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The biggest key to being successful is to get your chironny tho the bottom. Take the counting and guessing game out of it. If you don't have a depth finder, simply clamp your forceps to your hook and lower your line down til you hit bottom. Add an extra 6 inches to a foot to account for any bowing in your line or leader, depending on technique. On the more technical lakes with big, gnarly, educated fish, starting your slow retrieve from the bottom will make all the difference in the world.

One other thing to note: When using a strike indicator, make sure you keep it away from the thicker butt section of the leader. It makes it too difficult to detect strikes when the fish are more subtle. Sometimes this means having a ridiculously long leader though, but it's worth it. Trust me, you'll be amazed at how subtly a monster bow can sip your offering. The odd time there's just slight dip in your indicator and you set the hook into a whale. It's incredible. It can only lead one to believe that this happens quite often, when fishing naked (ie. no indicator, not hangin yer ass out) and you never even know it. Tie all of your patterns with tungsten beads, and they'll get down in a hurry. No real need to use split shot or lead . The setup is already stupid enough to cast as is.

Just be patient, and try different things. Slow hand retrieves. sometimes accompanied with a twitch, or a jerk. Sometimes you have to do nothing. And of course Gordon Honey raves about the slow 6" pull. Just stick too it and it'll pay off, like everything else in life. Good luck.
 

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Some great tips mentioned already to get you started. :cheers:

A couple more that I've picked up over the years...

1) If you are fishing deeper waters with a full float line and a very long leader and you find your chironamid is not sinking fast enough through the water column, tie in a small brass swivel a couple of feet above your fly. It doesn't affect your casting, and it sinks your leader much faster.

2) When I fish a full float line with a strike indicator (aka dangling a worm :)), I usually just keep it fairly still. When there's a tiny bit of ripple on the surface of the water, this is enough motion for me personally for the fly. When I'm fishing a chironamid "naked", meaning no indicator on a floating line OR fishing with a full sink line method, that's when I employ the well known figure 8 slow retrieve.

3) If you are going to use the full sink method, and this is VERY useful when fishing deeper waters, use a good quality aggressive uniform sink or density compensated line. Much much better than waiting for the tip to reach the bottom after the belly of the line has already sunk, and I find my success rate at detecting strikes is much better.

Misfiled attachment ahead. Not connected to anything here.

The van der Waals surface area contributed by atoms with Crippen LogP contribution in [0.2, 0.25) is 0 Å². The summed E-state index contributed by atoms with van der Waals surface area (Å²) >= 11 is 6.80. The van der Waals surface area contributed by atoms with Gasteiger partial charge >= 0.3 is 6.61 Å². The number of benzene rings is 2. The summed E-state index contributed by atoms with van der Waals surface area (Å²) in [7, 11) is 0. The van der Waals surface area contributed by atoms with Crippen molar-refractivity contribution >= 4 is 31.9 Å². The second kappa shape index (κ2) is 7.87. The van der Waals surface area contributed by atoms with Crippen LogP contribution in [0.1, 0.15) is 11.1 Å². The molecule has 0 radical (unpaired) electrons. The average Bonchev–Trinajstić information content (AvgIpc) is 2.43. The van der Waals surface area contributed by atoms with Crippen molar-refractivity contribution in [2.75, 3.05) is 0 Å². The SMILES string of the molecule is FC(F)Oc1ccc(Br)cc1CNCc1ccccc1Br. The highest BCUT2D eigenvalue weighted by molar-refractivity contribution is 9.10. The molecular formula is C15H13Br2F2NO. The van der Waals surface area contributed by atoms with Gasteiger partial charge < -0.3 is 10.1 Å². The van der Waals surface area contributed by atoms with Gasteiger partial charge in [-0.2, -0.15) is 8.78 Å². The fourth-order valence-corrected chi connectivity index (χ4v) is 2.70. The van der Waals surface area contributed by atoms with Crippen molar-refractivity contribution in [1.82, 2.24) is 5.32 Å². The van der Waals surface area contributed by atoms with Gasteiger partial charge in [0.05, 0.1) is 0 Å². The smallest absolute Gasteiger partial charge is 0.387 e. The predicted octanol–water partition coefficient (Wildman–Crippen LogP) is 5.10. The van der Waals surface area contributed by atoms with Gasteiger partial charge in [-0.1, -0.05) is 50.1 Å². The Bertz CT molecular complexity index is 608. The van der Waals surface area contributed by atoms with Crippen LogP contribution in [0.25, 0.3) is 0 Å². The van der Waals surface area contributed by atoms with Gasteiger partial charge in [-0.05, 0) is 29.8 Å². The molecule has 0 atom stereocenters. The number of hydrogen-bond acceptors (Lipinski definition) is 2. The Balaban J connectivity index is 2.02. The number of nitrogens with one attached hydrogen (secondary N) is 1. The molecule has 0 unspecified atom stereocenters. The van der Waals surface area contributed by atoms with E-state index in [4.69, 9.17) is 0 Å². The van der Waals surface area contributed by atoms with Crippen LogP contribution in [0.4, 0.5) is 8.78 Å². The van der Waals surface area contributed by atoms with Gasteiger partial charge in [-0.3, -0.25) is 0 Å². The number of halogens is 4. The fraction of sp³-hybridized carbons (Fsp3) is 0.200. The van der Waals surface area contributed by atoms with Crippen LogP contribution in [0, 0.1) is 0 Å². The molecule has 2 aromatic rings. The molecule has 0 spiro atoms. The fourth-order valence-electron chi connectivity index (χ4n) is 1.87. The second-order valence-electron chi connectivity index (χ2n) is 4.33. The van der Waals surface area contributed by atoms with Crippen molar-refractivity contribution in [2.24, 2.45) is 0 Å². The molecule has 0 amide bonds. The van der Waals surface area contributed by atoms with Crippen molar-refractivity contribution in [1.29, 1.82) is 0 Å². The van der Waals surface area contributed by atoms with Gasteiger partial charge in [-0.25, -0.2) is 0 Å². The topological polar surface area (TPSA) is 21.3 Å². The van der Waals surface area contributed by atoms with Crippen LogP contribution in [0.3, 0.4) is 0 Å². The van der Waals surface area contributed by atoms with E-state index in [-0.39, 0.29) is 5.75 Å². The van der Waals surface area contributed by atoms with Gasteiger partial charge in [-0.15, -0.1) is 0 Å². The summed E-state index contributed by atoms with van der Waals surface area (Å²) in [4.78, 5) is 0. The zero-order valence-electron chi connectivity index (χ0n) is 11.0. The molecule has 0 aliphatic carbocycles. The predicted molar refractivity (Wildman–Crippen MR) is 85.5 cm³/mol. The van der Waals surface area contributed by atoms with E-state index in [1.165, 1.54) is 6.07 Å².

4) If you use flurocarbon tippet, you can use a higher strain rate line because of the lower visibility of this material. If you mix a flurocarbon tippet with a monfilament leader however, make sure your monofilament leader is at least one thousandths of an inch THICKER than the flurocarbon tippet, or else the fluro will just slice through the mono when a fish strikes and tightens up that knot. Or...you can just look at the "X" rating and make sure the mono is always one "X" bigger than the fluro...ie. use a 3X mono leader with a 4X fluro tippet.

HTH. :beerchug:
 

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I would strongly suggest you contact Mike and youngs and ask when Tom Lam is doing his next class on Chironomids ... Not too much $ and an excellent one day course that will really teach you allot from one of the best out there...
 

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Here is an article on chironomid fishing by Brian Chan - If you have an opportunity to meet him as I see in the thread you will go from wondering what to do to having some knowledge and being excited about it. I got to meet him and to attend a lecture in Spokane. It is a great way to fish although some say yuck! I have only been fly fishing again for a couple of years and one day chironnie fishing while learning we coaught more fish than I have ever caught on a fly rod in a day. One message I hear and read a lot is while retrieving if you think you are retrieving too slow - slow down 10 time as much and you probably will have the speed close. Good luck and get to see Brian if you can.



http://www.flyfishersrepublic.com/tactics/fishing/chironomid-tactics/